I choose Humility.
"For all those who exalt themselves will be humbled, and those who humble themselves will be exalted (Luke 14:11)."
Down is much easier to come by than up, but the pain that happens in the process is most of the time anything but pleasant. Gravity pulls at us all, and through strength and effort we resist it because to fall usually means scrapes and bruises. Falling is no fun. It makes you look weak and vulnerable, and it's something that most of us desperately want to avoid. But in God's upside down kingdom the opposite is true.
Jesus didn't arrive as a giant among men but as a child in a manger. God could have arranged a castle and guards for him, but he didn't even have a room. He could have had a wealthy endowment, yet he was a poor carpenter. This lowly position, which to the world might sound weak and pathetic, is really heavenly and eternal. Humility is the foundation of all righteousness.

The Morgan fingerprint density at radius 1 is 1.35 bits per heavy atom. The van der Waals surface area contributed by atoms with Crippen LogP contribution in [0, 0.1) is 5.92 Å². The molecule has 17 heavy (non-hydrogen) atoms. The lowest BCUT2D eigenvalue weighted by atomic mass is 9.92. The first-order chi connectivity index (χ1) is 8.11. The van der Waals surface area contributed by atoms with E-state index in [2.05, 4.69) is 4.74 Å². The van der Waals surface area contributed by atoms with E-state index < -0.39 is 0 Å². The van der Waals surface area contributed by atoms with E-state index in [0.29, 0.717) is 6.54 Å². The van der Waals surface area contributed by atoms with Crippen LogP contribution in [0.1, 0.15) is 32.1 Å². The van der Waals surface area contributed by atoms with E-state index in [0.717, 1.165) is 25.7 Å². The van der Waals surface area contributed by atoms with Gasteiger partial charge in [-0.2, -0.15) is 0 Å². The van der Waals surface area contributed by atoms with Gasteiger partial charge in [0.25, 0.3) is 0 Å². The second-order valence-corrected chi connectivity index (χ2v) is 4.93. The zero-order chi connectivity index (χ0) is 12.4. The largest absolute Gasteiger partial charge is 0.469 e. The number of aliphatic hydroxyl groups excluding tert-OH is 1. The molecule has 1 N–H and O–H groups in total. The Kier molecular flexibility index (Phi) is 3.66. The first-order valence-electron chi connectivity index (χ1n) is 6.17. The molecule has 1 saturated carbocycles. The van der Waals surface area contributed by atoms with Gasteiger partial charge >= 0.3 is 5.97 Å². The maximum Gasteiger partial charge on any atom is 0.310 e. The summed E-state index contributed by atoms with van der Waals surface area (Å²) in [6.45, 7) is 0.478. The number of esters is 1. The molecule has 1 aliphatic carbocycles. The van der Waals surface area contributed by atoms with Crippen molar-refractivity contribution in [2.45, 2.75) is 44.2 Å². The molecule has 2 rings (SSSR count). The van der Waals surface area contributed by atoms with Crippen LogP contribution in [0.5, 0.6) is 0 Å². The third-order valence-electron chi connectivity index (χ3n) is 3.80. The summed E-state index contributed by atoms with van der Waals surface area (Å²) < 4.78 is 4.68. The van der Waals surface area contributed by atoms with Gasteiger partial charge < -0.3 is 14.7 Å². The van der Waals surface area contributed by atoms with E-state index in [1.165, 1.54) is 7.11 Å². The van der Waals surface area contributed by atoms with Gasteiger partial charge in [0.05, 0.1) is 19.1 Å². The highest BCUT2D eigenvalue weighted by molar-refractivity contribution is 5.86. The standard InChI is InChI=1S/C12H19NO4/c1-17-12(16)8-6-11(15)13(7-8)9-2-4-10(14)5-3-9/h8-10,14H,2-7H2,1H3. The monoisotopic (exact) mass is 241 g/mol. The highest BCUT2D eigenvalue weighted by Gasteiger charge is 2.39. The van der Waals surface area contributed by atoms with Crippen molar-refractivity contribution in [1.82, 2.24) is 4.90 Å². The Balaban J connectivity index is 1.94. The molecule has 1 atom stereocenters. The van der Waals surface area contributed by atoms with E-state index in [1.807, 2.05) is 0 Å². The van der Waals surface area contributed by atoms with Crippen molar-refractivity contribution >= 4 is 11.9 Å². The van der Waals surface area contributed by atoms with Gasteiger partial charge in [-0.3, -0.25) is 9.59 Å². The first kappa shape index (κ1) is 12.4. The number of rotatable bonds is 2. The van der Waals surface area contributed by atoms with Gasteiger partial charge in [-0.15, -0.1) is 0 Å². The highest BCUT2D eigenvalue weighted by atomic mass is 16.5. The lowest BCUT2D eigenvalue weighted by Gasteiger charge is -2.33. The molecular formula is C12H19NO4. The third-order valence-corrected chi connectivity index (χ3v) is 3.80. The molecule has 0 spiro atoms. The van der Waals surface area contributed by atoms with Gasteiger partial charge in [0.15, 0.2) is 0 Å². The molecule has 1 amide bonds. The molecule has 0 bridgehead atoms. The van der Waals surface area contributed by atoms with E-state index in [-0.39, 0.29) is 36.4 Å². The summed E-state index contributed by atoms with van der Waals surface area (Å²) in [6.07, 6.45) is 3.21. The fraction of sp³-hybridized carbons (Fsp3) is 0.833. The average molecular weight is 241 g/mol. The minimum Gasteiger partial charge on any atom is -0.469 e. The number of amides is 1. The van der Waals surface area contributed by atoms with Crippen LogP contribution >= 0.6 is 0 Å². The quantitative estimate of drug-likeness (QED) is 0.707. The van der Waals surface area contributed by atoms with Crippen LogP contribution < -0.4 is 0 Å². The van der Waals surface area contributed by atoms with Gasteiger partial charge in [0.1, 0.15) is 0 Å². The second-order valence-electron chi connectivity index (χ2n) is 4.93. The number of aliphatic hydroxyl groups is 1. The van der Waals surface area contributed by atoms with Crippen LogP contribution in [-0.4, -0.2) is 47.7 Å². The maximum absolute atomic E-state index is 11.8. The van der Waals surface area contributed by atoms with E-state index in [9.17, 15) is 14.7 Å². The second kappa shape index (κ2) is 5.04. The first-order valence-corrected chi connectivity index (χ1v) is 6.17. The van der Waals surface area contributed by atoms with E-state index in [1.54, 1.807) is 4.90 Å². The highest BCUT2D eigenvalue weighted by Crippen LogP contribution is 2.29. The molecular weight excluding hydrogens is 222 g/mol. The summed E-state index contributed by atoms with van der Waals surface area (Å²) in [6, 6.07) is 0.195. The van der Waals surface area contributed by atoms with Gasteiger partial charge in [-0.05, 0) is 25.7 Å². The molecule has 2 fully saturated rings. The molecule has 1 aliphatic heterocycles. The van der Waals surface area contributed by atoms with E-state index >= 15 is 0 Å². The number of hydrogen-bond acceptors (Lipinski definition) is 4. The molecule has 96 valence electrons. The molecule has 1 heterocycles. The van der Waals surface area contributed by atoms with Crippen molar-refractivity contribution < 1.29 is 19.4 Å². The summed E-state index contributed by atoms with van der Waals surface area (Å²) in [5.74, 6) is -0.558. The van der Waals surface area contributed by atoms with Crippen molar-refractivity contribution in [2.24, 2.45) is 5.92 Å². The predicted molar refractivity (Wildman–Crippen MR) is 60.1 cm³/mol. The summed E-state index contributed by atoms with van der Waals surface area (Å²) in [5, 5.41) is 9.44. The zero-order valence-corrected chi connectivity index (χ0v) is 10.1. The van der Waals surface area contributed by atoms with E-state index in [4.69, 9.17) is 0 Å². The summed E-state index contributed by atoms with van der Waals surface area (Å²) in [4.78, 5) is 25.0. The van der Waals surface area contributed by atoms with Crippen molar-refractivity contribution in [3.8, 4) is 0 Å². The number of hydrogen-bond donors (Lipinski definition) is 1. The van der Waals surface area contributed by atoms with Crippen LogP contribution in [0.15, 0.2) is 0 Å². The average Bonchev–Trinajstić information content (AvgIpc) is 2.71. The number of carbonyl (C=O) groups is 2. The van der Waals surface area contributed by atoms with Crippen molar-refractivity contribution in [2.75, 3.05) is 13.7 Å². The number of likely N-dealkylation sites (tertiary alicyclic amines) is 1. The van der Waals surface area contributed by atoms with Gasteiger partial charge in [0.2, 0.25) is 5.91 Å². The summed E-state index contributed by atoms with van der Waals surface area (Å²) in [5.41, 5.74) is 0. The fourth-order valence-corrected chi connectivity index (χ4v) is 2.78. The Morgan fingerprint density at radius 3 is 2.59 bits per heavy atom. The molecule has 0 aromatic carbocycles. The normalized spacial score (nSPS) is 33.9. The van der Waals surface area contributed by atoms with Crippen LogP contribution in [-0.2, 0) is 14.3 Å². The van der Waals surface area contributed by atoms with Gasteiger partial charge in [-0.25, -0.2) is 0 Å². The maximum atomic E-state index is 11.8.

The counterintuitive nature of taking last place is actually the remedy to all our anger, frustration, and bitterness. All of our self-protection and self-promotion comes out of our search for and/or belief in our own significance. But when we accept the notion that others matter more than we do, we are freed up from the competition of life. Choosing humility sets us free from the bondage of sin that attempts to raise us up on our own strength rather than the strength of the Holy Spirit that is within us.
In all he did, Christ was obedient to the Father, taking the position of servant, which was, in the eyes of the world, the lowliest position one could hold. What remains for us, therefore, is the obedience that Christ exemplified. Nothing could be more backward in today's culture than choosing humility.
I am chosen by God and I choose humility. If Jesus could get low and serve, so should I. I admit it, Lord—that’s hard for me. Help me embrace this new reality that down is up and realize that it's not something you can do for me it's something that I have to choose for myself.